I have a B-52 AT-100 all-tube amplifier head. I currently have it connected to a LINE-6 Spider 412 four-speaker cabinet. In order to really drive the tubes, I have a vintage Scholz Power Soak, which is a bunch of resistors that allow the user to step down the volume output while still running the head at maximum volume.

The setup looks kind of like this:

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The quietest setting on the Power Soak is -32Db, which allows for playing at a reasonable volume while still driving the tubes at max power.

While the -32Db setting on the Power Soak is labeled "PHONES," presumably indicating that it's possible to drive headphones instead of a cabinet.

However, it's still really a lot of power output, I still have to turn down the main volume to about 30% in order to play it in my house. Without the Power Soak, it's likely that I'd blow out the windows in a fifteen mile radius.

In interests of space, I'd like to get rid of the cabinet and simply take the output of the Power Soak and route to actual headphones or a recording hub. I'm not really ever playing stadiums, so the cab is a bit overkill. However, I really like the sound of the amp being driven through the Power Soak.

What are my options for getting rid of my cabinet in a way that would allow me to play with headphones? I could always buy another Power Soak and step things down even further, but as I'm trying to reduce physical space as much as possible, is there a better option?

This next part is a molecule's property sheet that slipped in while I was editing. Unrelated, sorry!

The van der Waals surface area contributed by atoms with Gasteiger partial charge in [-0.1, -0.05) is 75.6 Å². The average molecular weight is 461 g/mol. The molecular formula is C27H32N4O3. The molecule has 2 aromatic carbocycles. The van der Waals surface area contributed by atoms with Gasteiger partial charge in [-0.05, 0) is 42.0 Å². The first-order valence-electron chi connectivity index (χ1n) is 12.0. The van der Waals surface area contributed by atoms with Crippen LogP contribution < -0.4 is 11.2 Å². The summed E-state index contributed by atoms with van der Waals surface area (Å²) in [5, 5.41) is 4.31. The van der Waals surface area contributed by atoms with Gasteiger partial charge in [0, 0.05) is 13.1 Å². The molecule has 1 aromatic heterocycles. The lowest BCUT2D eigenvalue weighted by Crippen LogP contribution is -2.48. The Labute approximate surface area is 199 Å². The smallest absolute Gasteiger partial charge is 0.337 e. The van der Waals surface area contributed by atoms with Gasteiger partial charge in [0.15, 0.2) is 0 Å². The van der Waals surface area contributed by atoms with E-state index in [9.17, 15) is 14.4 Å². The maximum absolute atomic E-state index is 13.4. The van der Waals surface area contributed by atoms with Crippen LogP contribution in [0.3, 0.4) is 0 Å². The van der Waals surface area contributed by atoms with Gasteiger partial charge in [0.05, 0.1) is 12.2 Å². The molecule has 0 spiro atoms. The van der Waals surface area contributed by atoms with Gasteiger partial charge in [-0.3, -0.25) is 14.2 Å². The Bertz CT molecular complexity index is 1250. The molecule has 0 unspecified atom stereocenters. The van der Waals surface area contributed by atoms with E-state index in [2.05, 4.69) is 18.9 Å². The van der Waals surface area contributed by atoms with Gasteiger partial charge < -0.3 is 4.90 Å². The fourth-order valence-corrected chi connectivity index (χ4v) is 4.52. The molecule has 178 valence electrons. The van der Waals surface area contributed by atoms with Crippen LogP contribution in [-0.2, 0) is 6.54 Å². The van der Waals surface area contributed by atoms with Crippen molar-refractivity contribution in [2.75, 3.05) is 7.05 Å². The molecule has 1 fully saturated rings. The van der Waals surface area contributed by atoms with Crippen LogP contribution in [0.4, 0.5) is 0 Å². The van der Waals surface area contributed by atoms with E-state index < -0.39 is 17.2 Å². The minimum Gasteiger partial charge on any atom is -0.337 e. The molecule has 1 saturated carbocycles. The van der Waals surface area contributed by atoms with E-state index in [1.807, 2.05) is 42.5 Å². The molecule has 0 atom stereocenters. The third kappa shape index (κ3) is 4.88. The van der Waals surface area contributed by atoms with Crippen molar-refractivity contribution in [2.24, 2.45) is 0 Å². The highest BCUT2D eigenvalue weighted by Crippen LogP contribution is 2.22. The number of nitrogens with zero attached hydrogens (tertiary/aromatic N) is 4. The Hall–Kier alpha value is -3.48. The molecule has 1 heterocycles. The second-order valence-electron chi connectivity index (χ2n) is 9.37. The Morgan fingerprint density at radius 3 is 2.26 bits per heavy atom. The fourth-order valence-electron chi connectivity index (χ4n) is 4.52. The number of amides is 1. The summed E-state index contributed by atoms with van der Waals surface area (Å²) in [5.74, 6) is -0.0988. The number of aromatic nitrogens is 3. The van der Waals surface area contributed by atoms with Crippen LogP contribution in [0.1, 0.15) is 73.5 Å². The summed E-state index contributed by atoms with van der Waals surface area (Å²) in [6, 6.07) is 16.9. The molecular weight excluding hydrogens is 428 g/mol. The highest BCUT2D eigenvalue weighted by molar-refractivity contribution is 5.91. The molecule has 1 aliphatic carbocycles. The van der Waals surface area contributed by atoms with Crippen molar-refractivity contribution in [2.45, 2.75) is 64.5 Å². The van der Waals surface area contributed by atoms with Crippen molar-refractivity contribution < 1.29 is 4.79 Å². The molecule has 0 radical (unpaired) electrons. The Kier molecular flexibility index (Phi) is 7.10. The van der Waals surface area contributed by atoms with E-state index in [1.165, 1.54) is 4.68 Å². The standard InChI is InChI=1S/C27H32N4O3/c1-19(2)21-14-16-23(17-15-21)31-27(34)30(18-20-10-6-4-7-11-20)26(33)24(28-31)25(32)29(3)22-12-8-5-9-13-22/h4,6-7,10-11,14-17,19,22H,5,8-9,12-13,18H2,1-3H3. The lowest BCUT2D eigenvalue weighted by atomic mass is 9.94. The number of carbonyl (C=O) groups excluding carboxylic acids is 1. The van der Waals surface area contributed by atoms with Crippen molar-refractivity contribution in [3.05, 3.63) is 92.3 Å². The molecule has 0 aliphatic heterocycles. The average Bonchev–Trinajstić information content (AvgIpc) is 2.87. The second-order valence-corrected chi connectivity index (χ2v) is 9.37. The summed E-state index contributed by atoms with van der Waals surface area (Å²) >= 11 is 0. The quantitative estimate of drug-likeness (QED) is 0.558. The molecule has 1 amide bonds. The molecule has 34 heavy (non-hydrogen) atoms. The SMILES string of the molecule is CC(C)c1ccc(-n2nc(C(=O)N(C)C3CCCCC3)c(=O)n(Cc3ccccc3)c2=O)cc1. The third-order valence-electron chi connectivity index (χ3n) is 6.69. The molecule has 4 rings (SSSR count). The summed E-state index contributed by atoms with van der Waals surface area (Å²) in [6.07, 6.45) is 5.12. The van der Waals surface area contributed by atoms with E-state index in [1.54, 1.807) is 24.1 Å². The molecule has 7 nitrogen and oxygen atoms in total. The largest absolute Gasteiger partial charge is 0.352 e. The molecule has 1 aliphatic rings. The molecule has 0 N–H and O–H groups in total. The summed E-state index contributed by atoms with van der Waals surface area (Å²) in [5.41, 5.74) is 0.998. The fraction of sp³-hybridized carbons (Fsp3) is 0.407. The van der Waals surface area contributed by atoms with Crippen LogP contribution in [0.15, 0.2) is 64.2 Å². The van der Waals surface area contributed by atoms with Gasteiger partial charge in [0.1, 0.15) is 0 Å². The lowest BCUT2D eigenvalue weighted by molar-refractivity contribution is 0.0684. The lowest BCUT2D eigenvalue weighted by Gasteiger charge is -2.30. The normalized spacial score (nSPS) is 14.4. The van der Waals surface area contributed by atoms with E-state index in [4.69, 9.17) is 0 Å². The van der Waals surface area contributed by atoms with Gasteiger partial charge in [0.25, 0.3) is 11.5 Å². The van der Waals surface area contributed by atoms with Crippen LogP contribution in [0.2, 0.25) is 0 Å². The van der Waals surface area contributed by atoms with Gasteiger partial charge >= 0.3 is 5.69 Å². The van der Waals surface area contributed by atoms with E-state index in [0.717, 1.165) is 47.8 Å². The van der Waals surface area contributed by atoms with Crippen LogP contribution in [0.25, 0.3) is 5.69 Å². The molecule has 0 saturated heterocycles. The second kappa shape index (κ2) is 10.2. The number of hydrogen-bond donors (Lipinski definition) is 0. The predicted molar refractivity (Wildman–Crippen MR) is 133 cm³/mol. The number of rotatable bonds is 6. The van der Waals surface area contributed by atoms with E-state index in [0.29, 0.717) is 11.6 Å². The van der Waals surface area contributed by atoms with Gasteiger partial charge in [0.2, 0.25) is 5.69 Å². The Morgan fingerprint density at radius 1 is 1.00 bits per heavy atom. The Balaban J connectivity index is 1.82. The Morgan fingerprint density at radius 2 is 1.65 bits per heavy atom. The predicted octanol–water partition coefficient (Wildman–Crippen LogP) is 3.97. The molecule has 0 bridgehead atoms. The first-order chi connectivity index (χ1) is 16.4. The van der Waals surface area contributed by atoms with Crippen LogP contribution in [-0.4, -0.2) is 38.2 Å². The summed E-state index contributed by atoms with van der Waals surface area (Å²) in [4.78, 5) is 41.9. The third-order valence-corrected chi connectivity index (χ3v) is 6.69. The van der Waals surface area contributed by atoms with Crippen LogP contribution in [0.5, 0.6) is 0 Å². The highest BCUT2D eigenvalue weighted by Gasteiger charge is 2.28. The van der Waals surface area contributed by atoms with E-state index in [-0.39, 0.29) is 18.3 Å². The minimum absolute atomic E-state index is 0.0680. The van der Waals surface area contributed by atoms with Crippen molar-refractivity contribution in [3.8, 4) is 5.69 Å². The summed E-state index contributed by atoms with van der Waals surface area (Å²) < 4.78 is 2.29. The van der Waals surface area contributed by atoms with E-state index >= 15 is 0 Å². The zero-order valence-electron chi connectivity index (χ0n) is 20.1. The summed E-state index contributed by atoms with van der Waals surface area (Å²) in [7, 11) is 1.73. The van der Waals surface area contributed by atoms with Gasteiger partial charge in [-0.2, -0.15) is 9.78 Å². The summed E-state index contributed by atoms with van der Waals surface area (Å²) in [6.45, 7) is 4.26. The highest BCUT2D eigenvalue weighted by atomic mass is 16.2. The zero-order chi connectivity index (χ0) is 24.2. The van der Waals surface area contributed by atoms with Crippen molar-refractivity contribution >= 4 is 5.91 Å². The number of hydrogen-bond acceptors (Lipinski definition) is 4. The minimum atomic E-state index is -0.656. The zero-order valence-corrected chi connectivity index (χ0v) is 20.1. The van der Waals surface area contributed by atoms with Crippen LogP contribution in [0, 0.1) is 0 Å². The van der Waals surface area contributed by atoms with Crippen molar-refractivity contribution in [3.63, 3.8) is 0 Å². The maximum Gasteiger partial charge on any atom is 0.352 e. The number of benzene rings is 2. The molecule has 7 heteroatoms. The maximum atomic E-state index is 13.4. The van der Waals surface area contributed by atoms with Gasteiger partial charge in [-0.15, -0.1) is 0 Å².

• Do you really need to use such a massive full-tube head just for headphones practising? I know the Spider is much-hated for its sound, but for practising it should be pretty well-suited. In fact it'll almost certainly sound better with headphones than the tube head does (because that doesn't have any cabinet emulation). And for recording or live, where sound really matters but loudness isn't such a problem, use the tube amp into a better cabinet, with or without the power soak. Commented Dec 3, 2018 at 14:49

1 Answer 1


The main purpose of the power soak is not to reduce the signal level, but to offer a reliable low impedance like a cabinet, even if none is connected. A tube power amp requires such an impedance, else it'll destroy itself.

With the power soak in place and set to -32 dB, it doesn't really matter anymore what you connect. You can as well step it down yet a bit further with a simple voltage divider. This can be built from ordinary resistors, which you can buy for less than 1$.

Schematic of how to further step down signal level after power soak.

You can also use a passive headphones splitter with volume control, that's the same as a voltage divider but with a dial.

Just, as I already commented, this doesn't really make any sense. Even the best tube amp does not sound “right” if it's not connected to a proper guitar cabinet (either real or simulated). Many power-soak-like devices have simple cabinet emulation built in for recording or headphones use. In that case, the headphones output also has an extra volume control.

If you want good sound, you'll need the cabinet. The usually more sensible alternative is to just go all-digital for practising.

Basically, the power soak also consists only of simple resistors, but these need to be able to dissipate lots of power, which is the real engineering challenge.

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